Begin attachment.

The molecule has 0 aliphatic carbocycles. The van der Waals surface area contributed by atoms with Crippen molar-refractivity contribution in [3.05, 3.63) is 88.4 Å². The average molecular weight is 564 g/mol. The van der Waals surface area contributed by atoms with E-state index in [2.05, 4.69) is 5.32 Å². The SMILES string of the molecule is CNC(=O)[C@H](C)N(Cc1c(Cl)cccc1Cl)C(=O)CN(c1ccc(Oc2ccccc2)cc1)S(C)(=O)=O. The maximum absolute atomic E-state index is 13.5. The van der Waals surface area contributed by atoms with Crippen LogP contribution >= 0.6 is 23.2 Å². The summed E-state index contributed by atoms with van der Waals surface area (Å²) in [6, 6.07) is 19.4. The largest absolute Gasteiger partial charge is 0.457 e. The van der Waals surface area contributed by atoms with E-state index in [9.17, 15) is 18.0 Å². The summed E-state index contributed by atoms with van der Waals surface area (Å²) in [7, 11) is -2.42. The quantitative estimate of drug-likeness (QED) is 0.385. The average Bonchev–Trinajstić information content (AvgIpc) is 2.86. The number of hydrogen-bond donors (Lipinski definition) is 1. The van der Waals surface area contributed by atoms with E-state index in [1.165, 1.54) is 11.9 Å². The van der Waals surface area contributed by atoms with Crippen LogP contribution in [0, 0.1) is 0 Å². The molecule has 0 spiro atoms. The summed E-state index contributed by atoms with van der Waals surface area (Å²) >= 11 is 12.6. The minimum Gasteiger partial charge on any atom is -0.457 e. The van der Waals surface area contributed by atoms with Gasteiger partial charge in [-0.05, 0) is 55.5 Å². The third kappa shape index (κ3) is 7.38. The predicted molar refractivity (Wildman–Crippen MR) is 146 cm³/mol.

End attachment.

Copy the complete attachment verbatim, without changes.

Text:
The molecule has 0 aliphatic carbocycles. The van der Waals surface area contributed by atoms with Crippen molar-refractivity contribution in [3.05, 3.63) is 88.4 Å². The average molecular weight is 564 g/mol. The van der Waals surface area contributed by atoms with E-state index in [2.05, 4.69) is 5.32 Å². The SMILES string of the molecule is CNC(=O)[C@H](C)N(Cc1c(Cl)cccc1Cl)C(=O)CN(c1ccc(Oc2ccccc2)cc1)S(C)(=O)=O. The maximum absolute atomic E-state index is 13.5. The van der Waals surface area contributed by atoms with Crippen LogP contribution >= 0.6 is 23.2 Å². The summed E-state index contributed by atoms with van der Waals surface area (Å²) in [6, 6.07) is 19.4. The largest absolute Gasteiger partial charge is 0.457 e. The van der Waals surface area contributed by atoms with E-state index in [9.17, 15) is 18.0 Å². The summed E-state index contributed by atoms with van der Waals surface area (Å²) in [7, 11) is -2.42. The quantitative estimate of drug-likeness (QED) is 0.385. The average Bonchev–Trinajstić information content (AvgIpc) is 2.86. The number of hydrogen-bond donors (Lipinski definition) is 1. The van der Waals surface area contributed by atoms with E-state index in [1.165, 1.54) is 11.9 Å². The van der Waals surface area contributed by atoms with Crippen LogP contribution in [0, 0.1) is 0 Å². The molecule has 0 spiro atoms. The summed E-state index contributed by atoms with van der Waals surface area (Å²) >= 11 is 12.6. The minimum Gasteiger partial charge on any atom is -0.457 e. The van der Waals surface area contributed by atoms with Gasteiger partial charge in [-0.05, 0) is 55.5 Å². The third kappa shape index (κ3) is 7.38. The predicted molar refractivity (Wildman–Crippen MR) is 146 cm³/mol.